2,527 crowdsourcing and crowdfunding sites
Thinking about crowdfunding a project but don’t know where to begin? Film Courage, a website dedicated to indie and DIY filmmaking, recently released two videos that should be of interest to anyone looking to crowdfund their film or product.
The first video is an interview with Etta Devine and Gabriel Diani, who raised $30,000 on Kickstarter (the initial goal was $6,000) for a book that took “the word ‘N-word’ and replaced it with ‘Robot’” in Mark Twain’s The Adventures of Huckleberry Finn. They recently turned to Kickstarter again, hoping to raise enough money to release their film “The Selling” in theaters.
Devine calls managing a crowdfunding campaign “almost a full-time job” that requires a lot of research and outreach. She also says that even if people do not have money to contribute, sharing the project with their friends can still help get a campaign funded.
“It’s really about getting eyeballs on the project, on the [pitch] video,” Diani adds. “Because if they like the video, that can push them [to donate money].”
But how does one make an appealing pitch video – one of the key components of a successful campaign? The second Film Courage interview discusses just that. It features Joke Fincioen and Biagio Messina, who were able to raise over $57,000 for their documentary Dying to Do Letterman, well surpassing their initial $37,000 goal. Fincioen and Messina begin by saying that a campaign video should channel the passion and excitement of the project’s creators.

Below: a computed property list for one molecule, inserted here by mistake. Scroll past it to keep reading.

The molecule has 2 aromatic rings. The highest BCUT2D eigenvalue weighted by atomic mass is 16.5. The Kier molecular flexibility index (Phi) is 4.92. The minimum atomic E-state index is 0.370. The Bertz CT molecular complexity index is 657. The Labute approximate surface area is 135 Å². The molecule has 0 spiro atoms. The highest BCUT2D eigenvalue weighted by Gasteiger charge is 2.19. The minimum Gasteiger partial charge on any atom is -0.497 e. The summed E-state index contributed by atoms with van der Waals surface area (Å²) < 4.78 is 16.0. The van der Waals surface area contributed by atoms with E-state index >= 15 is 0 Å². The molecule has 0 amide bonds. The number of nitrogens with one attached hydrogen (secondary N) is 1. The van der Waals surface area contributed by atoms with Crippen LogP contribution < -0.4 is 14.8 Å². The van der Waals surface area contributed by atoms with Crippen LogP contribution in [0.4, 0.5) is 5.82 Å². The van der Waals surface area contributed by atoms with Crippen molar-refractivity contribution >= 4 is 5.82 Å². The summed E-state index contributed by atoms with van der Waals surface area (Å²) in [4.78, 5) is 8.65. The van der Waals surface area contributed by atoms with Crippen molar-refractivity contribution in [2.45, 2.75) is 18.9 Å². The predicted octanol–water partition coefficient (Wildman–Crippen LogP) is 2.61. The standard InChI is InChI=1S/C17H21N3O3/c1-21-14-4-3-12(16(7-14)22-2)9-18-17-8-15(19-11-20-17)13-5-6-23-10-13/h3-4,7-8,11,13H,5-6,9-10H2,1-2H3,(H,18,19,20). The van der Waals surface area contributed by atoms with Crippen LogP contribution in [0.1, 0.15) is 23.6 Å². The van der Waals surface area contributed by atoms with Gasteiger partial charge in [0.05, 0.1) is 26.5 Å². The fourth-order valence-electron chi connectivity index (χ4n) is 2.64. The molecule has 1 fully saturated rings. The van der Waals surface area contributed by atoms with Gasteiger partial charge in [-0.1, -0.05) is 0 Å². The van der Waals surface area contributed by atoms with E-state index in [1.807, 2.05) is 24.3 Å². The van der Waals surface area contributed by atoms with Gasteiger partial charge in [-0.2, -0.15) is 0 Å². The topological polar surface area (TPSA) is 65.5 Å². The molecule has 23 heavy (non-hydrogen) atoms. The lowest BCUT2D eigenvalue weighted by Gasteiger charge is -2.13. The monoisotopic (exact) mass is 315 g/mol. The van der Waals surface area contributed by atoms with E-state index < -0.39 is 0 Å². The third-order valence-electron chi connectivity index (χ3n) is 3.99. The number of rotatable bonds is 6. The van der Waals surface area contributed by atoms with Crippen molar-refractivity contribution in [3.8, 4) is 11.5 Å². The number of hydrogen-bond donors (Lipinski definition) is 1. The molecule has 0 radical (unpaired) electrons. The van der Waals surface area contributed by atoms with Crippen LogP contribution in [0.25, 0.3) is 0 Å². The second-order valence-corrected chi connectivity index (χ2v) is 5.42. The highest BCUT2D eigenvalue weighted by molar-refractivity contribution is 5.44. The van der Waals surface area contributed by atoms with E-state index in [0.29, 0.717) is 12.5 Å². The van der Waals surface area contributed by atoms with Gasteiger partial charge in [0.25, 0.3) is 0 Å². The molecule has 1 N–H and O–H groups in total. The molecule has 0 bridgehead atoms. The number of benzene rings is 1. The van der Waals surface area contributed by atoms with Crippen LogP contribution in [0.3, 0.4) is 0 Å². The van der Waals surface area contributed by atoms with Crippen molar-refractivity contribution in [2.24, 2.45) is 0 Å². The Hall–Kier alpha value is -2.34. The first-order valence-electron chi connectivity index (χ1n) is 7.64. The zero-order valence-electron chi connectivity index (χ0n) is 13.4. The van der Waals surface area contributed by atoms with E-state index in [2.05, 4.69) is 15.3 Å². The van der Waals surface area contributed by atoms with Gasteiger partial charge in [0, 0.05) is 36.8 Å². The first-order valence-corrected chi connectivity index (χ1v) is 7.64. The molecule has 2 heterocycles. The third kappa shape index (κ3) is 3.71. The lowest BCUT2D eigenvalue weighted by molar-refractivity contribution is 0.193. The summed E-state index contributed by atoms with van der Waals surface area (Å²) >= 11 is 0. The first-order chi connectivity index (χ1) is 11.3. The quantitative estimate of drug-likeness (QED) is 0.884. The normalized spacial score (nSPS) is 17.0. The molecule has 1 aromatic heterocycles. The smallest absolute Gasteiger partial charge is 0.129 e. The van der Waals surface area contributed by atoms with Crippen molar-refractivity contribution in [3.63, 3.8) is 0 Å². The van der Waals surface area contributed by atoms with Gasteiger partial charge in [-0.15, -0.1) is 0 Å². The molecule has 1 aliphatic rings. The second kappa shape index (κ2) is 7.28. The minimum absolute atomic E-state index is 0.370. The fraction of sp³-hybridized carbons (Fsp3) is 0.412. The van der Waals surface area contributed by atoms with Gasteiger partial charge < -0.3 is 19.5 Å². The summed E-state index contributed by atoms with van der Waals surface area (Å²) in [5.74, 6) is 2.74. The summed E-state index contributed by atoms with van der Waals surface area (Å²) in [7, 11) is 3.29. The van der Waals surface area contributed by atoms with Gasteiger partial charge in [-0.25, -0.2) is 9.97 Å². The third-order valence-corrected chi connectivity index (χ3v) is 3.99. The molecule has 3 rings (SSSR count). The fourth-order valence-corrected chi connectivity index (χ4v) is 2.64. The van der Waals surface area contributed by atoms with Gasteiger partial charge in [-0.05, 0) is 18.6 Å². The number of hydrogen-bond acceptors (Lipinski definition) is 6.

“If you care enough about your project to [put] sweat, blood, and tears to get it done, you should care enough to tell people why,” Messina explains. “I think that if you start from a place of honesty and passion, in however you’re communicating, you’ll already be ahead of the pack.”
He goes on to say that looking at other filmmakers’ successful pitch videos may not be helpful, since each film is unique. Fincioen adds that it’s important to have testimonials, either from viewers or other filmmakers, to help show how a film inspired them. The pair end the video by discussing why it’s important to pick an audience to address – and not just “the 18 to 39 year old male.”
The videos are educational and can help fledgling filmmakers and campaign managers get the most out of the crowdfunding. Check out Film Courage’s “Crowdfunding Tool Kit” page for more information and interviews with filmmakers.